Contributors
Applegate, J M, Janssen, Marcus A, Hoetker, Glenn, et al.
Created Date
2018

The current study combines field study, survey study, and public financial reports, and conducts an in-depths comprehensive study of the cost of the global tire industry. By comparing the price and the total cost structure of standardized tire products, we investigate Chinese tire industry’s global competitiveness, especially in light of China’s fast increasing labor cost. By constructing a comprehensive cost index (CCI), this dissertation estimates the evolution and forecasts the trend of global tire industry’s cost structure. Based on our empirical analysis, we provide various recommendations for Chinese tire manufacturers, other manufacturing industries, and foreign trade policy makers. Dissertation/Thesis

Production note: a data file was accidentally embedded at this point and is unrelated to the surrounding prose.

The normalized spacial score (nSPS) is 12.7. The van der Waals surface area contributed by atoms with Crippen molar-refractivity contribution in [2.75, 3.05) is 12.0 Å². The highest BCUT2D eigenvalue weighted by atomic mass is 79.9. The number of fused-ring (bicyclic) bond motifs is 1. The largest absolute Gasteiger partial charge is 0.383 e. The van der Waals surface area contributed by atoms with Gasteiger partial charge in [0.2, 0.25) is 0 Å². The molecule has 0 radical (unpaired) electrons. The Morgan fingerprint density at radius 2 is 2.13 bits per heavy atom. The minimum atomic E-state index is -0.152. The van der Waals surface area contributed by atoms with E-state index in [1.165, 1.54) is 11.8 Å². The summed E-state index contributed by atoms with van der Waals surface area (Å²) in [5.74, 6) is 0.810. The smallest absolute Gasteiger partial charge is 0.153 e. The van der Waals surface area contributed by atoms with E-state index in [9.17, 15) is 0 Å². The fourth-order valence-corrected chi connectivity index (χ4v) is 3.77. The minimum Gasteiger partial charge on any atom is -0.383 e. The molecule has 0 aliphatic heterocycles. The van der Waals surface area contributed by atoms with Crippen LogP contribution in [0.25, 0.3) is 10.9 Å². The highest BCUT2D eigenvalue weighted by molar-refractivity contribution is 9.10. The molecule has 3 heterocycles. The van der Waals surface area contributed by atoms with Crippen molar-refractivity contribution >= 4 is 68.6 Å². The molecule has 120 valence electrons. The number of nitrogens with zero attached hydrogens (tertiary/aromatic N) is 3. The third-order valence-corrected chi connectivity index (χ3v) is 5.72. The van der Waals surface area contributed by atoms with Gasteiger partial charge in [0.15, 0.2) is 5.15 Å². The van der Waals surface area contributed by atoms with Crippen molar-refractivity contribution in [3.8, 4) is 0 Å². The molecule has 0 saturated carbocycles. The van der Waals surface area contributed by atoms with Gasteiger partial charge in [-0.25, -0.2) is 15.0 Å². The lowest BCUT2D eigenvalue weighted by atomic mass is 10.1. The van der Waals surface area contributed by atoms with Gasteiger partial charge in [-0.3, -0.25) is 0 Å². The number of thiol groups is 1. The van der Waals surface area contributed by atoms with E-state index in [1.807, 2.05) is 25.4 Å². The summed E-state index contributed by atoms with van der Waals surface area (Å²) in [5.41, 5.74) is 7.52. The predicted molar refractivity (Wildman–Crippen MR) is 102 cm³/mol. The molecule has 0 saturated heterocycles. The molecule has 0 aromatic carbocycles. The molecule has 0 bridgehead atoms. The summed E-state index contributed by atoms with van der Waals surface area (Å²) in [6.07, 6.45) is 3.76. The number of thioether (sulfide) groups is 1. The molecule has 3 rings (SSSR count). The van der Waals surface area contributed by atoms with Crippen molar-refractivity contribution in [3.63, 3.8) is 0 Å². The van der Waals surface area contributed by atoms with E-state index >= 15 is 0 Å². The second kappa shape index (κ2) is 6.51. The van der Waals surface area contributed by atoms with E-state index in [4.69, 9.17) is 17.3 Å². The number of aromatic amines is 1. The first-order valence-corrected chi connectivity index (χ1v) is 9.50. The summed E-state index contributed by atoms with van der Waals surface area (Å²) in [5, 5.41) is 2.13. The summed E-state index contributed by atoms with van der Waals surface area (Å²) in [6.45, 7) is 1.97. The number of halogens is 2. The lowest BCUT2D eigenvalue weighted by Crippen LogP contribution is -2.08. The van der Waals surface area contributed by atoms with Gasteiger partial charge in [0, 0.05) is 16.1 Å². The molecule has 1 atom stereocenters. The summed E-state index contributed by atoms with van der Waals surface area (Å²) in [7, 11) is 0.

Contributors
Zhang, Ning, Zhu, Ning, Shen, Wei, et al.
Created Date
2015

This thesis pursues a method to deregulate the electric distribution system and provide support to distributed renewable generation. A locational marginal price is used to determine prices across a distribution network in real-time. The real-time pricing may provide benefits such as a reduced electricity bill, decreased peak demand, and lower emissions. This distribution locational marginal price (D-LMP) determines the cost of electricity at each node in the electrical network. The D-LMP is comprised of the cost of energy, cost of losses, and a renewable energy premium. The renewable premium is an adjustable function to compensate `green' distributed generation. A D-LMP …

Contributors
Kiefer, Brian, Heydt, Gerald T, Shunk, Dan, et al.
Created Date
2011